Sunday, November 13, 2011

The Olympus Macro Stand + bellows

Back in early October I picked up an Olympus macro photography stand with the matching bellows for an Olympus OM-series camera. It's quite similar (but better-constructed) than the Minolta macro set-up that I used to own. I rarely use film for macro-photography anymore, but at a price of $25, I could not pass up the Olympus macro stand. As you can see in the photograph, I have it it set up with my OM-1 and a 50mm 3.5 Olympus macro lens. By itself, the lens does 1/2 size (1:2) maximum magnification. With a typical set of extension tubes, one can go a little larger than 1:1 (life size). With a bellows, you can go several times life size, if you want to shoot small objects, or magnify parts of larger subjects. The problem with a bellows and extension tubes, is that the working distance (the distance from the front of the lens to the subject) is very small -- from a few inches to fractions of an inch, depending on the extension. In addition, there is significant light falloff, shallow depth of field (DOF) and movement is magnified. So, the easy way to avoid some of the drawbacks is to use the camera like a microscope, by keeping the assembly locked down to a solid rail as you can see here. Typically, one would use a ringlight or a couple of small flashes near the subject for great DOF at f/16 or f/22 and to avoid camera shake. However, you can also use fiber-optic lights, and other high-intensity LED lights to get proper lighting at these close distances. The other thing to note is that there are two remote-release cables. One is for the lens (to activate the aperture prior to making the exposure, and the other operates the camera shutter. That is typical for bellows, as the lens is not linked to any actuating mechanism on the camera body.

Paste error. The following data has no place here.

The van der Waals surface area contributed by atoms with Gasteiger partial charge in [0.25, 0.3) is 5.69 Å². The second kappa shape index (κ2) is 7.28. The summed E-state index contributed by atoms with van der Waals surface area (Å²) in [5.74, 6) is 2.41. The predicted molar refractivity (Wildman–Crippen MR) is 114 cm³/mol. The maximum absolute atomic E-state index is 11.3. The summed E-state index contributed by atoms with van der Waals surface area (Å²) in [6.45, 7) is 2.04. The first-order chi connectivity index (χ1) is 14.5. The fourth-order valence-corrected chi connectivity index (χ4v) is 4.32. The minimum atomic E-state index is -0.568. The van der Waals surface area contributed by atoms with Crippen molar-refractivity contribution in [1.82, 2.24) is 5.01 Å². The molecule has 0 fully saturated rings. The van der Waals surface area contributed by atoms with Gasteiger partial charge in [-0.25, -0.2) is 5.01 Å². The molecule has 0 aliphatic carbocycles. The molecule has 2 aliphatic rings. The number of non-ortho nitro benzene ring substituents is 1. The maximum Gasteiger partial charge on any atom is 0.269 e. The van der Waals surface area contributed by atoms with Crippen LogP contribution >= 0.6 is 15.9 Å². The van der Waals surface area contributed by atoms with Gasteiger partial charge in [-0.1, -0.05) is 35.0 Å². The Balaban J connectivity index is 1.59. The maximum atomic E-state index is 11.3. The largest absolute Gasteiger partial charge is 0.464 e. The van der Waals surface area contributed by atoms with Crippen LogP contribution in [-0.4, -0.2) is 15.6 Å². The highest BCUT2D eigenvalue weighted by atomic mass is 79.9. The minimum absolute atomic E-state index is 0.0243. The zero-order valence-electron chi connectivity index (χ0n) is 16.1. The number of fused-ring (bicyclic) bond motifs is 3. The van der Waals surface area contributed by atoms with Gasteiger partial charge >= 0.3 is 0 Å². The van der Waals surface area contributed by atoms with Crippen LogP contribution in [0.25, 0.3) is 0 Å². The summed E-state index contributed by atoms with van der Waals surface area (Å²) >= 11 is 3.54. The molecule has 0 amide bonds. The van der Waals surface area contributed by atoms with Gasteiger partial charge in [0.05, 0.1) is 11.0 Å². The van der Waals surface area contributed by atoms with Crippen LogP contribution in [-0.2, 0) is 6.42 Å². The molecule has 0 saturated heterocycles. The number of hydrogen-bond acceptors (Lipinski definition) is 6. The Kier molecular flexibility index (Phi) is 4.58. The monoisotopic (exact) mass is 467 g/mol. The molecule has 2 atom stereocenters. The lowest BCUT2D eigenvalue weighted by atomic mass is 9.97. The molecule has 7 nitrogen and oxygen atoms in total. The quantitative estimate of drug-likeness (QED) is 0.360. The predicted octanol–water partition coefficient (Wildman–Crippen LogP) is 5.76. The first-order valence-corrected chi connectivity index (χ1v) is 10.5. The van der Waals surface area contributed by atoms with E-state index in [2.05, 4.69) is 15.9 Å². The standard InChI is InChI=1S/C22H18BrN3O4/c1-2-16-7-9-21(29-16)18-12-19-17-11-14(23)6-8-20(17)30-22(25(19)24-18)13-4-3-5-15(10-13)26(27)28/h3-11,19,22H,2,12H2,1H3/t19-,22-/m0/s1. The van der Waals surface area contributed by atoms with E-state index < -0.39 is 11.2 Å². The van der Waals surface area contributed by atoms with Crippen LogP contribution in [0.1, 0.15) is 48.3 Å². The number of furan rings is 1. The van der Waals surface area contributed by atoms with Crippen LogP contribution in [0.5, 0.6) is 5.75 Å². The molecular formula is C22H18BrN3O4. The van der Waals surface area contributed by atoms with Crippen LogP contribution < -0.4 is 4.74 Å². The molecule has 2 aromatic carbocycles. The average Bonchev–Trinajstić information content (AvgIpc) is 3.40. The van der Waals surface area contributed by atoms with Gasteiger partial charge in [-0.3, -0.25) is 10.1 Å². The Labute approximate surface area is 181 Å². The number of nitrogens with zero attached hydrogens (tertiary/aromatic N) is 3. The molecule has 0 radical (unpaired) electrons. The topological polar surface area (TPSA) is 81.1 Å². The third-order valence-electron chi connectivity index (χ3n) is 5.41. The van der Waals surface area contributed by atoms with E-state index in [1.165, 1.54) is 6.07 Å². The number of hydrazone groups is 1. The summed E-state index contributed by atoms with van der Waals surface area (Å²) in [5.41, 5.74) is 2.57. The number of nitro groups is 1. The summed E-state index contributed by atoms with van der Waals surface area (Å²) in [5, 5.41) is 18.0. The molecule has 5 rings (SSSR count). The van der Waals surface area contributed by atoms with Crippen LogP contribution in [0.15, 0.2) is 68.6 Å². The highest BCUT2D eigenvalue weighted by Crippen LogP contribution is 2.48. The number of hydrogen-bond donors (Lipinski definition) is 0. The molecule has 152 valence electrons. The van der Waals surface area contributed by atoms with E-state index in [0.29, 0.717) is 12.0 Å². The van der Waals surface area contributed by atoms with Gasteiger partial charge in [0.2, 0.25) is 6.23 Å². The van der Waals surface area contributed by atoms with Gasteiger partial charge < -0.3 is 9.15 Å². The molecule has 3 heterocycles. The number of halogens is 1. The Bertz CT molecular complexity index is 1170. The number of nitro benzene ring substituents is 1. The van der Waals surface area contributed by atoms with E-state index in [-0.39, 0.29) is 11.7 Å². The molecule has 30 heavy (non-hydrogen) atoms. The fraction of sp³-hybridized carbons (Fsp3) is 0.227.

I took a few shots with the OM-1, and here is the side of the thorax of a Canada darner dragonfly. I would imagine that if you had an OM-series adapter for your DSLR or Olympus Pen (digital), it would be a great way to shoot small things. Macrophotography is one of the great things about shooting digital!


s.c said...

Its not for nothing that olympus is one of the great makers of microscopes. The whole setting looks like a microscope stand. Hope you have much fun with it.

Mark said...

Oh yes, we have some Olympus dissecting scopes here at work, one's trinocular with an OM-mount on it. The Oly stand is definitely more robust than the equivalent Minolta stand I had.